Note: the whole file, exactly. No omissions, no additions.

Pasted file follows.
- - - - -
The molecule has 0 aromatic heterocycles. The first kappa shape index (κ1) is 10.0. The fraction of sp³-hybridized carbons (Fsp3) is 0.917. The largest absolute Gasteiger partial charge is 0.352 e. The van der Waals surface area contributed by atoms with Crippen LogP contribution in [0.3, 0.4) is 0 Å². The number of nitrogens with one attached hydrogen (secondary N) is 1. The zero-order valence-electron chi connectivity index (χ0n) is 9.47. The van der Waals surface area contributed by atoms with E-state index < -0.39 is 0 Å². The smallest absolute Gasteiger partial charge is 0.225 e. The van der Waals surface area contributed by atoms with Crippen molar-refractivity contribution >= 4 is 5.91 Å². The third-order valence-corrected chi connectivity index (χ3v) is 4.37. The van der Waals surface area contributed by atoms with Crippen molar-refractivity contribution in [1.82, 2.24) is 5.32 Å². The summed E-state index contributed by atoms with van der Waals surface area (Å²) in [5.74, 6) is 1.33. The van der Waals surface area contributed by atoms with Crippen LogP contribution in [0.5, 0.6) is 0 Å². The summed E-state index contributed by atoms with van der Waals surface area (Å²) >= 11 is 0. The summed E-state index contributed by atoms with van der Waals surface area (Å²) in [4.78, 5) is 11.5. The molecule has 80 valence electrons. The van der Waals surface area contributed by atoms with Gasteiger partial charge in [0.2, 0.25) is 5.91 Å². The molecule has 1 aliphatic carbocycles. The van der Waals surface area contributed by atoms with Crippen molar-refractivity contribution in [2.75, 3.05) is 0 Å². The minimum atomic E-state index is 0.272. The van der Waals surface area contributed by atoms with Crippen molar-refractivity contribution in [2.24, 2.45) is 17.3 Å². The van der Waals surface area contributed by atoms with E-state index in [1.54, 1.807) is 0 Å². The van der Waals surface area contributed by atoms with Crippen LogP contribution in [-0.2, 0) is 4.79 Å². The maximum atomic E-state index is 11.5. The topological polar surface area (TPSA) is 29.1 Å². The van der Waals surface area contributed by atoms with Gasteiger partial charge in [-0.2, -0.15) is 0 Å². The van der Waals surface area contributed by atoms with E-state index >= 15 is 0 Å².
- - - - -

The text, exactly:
The molecule has 0 aromatic heterocycles. The first kappa shape index (κ1) is 10.0. The fraction of sp³-hybridized carbons (Fsp3) is 0.917. The largest absolute Gasteiger partial charge is 0.352 e. The van der Waals surface area contributed by atoms with Crippen LogP contribution in [0.3, 0.4) is 0 Å². The number of nitrogens with one attached hydrogen (secondary N) is 1. The zero-order valence-electron chi connectivity index (χ0n) is 9.47. The van der Waals surface area contributed by atoms with E-state index < -0.39 is 0 Å². The smallest absolute Gasteiger partial charge is 0.225 e. The van der Waals surface area contributed by atoms with Crippen molar-refractivity contribution >= 4 is 5.91 Å². The third-order valence-corrected chi connectivity index (χ3v) is 4.37. The van der Waals surface area contributed by atoms with Crippen molar-refractivity contribution in [1.82, 2.24) is 5.32 Å². The summed E-state index contributed by atoms with van der Waals surface area (Å²) in [5.74, 6) is 1.33. The van der Waals surface area contributed by atoms with Crippen LogP contribution in [0.5, 0.6) is 0 Å². The summed E-state index contributed by atoms with van der Waals surface area (Å²) >= 11 is 0. The summed E-state index contributed by atoms with van der Waals surface area (Å²) in [4.78, 5) is 11.5. The molecule has 80 valence electrons. The van der Waals surface area contributed by atoms with Gasteiger partial charge in [0.2, 0.25) is 5.91 Å². The molecule has 1 aliphatic carbocycles. The van der Waals surface area contributed by atoms with Crippen molar-refractivity contribution in [2.75, 3.05) is 0 Å². The minimum atomic E-state index is 0.272. The van der Waals surface area contributed by atoms with Crippen molar-refractivity contribution in [2.24, 2.45) is 17.3 Å². The van der Waals surface area contributed by atoms with E-state index in [1.54, 1.807) is 0 Å². The van der Waals surface area contributed by atoms with Crippen LogP contribution in [-0.2, 0) is 4.79 Å². The maximum atomic E-state index is 11.5. The topological polar surface area (TPSA) is 29.1 Å². The van der Waals surface area contributed by atoms with Gasteiger partial charge in [-0.2, -0.15) is 0 Å². The van der Waals surface area contributed by atoms with E-state index >= 15 is 0 Å².